3D Modeling Helps Transform Former Muscle & Fitness Office Into a Modern Research Lab
Designed by CO Architects, the headquarters for the Terasaki Institute for Biomedical Innovation recently opened in Los Angeles. Photos: Kim Rodgers. Click here for additional high-resolution images.
Woodland Hills, CA: The former Los Angeles epicenter of global bodybuilding is now a leading biotech laboratory devoted to regenerative medicine and therapeutic drug delivery. The Weider Health and Fitness building—where magazines such as Muscle & Fitness and Shape were published under the direction of future California governor Arnold Schwarzenegger—was recently reborn as the headquarters for the nonprofit Terasaki Institute for Biomedical Innovation.
The building’s adaptive-reuse design by Los Angeles-based CO Architects began by programming Terasaki’s necessities. These included open workplaces, a two-story flexible-use central atrium, and a biomedical research center that has laboratories, tissue culture rooms, and a vivarium.
“The Terasaki Institute had outgrown its current facilities and needed more space for the organization’s award-winning biomedical and bioengineering research,” said CO Architects’ Associate Principal/laboratory planner Jennifer Swedell, AIA, LEED AP BD+C. “This new research hub will house state-of-the-art-instrumentation and more than 100 scientists and staff members. We wanted to retain some of the structure’s historic elements while creating a state-of-the-art, up-to-date work environment for Terasaki’s biomedical research.”
Built in 1971, the 50,500-square-foot, two-story, wood-framed former warehouse 25 miles northwest of downtown Los Angeles comprises glulam beams and wood trusses. It was converted to the Weider offices in the 1980s.
Inaccurate as-built drawings necessitated a process of exploration and discovery in the existing building, which posed many structural, code, and performance issues. Demolition of non-load bearing walls revealed both the beautiful wood joist and steel structure, as well as shear walls, columns, and beams—none of which had been documented. CO Architects took a 3D building scan that generated a digital twin/cloud points for dimensions and provided a full view of the existing structure, creating a basis for cost-effective solutions to make the design durable and long lasting. Some of these included providing new curtain wall and roofing, designing a mechanical well, upgrading the structure to prevent vibration, and re-routing pipes underground.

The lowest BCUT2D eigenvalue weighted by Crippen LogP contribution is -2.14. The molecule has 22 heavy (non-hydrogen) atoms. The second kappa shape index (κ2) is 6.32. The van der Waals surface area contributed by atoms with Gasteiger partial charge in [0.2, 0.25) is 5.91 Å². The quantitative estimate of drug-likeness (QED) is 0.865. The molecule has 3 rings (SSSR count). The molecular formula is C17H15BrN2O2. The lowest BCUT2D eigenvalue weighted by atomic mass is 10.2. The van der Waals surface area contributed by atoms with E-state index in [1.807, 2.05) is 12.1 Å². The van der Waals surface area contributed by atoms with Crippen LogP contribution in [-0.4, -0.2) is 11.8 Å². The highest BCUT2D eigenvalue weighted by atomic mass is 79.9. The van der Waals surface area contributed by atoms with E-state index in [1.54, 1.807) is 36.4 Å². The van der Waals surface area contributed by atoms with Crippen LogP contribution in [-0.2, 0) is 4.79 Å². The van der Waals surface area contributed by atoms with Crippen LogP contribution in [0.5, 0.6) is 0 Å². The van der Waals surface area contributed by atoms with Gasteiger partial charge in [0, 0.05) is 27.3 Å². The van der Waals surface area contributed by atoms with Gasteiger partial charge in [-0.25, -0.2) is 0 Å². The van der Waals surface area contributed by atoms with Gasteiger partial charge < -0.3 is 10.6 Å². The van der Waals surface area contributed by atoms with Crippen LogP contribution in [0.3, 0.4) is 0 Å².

A plaster relief pattern of body builders—resembling classical Greek figures—on the main façade was preserved as a nod to the building’s roots in the health and fitness industry. Other elements that were retained and updated include exposed interior wood slats, which were modernized with interspersed linear LED fixtures on the ceiling in the lobby. Extending the visual relationship, the wood slats are also used on the reception desk as well as for the large feature video wall.
The highlight of the project is the central double-height atrium illuminated by existing skylights and featuring a 16’x9’ LED video display wall. This flexible space acts as a collaborative lounge and meeting area, as well as a public forum that hosts lectures, symposia, and other gatherings such as movie nights for staff. Both a central display case exhibiting specific research artifacts and the custom circuit pattern on glass walls reflect the organization’s history and values.
Wood-paneled executive suites were transformed into conference and meeting rooms. Laboratories feature glazed walls to provide glimpses into the experiments conducted within. Open work areas offer flexible workstations, high tables, and soft lounge seating—much of it in corporate blue—to adapt to a variety of work styles. A generous employee breakroom fosters communication and camaraderie.
The state-of-the-art laboratories include 116 mobile benches that provide flexibility for the variety of research that the institute explores, while allowing capacity for more. The space is supported with utilities that facilitate the research, including tissue culture, imaging, and histology rooms.
Biomedical research is focused on improving quality of life, so it’s only fitting that a biomedical research center would be designed to do the same for the scientists who are innovating within. The open and light-filled design sets the stage for scientific advancements for Terasaki Institute, all while paying homage to the rich history of the structure itself.
In addition to CO Architects, the project team included MATT Construction (general contractor), P2S Inc. (MEP Engineer), and KPFF Consulting Engineers (structural/civic engineer).
About CO Architects
Los Angeles-based CO Architects is nationally recognized for architectural planning, programming, and design in the higher education, science and technology, and healthcare sectors, and works with leading institutions from coast to coast. CO Architects’ specialized expertise includes transformative schools of medicine and health professions, advanced research and teaching laboratories, and innovative clinical facilities on higher education, healthcare, and urban campuses. The firm has been nationally and internationally recognized with more than 200 awards for innovative design and project delivery, including the American Institute of Architects, California Council’s Architecture Firm of the Year Award.
Photos: Kim Rodgers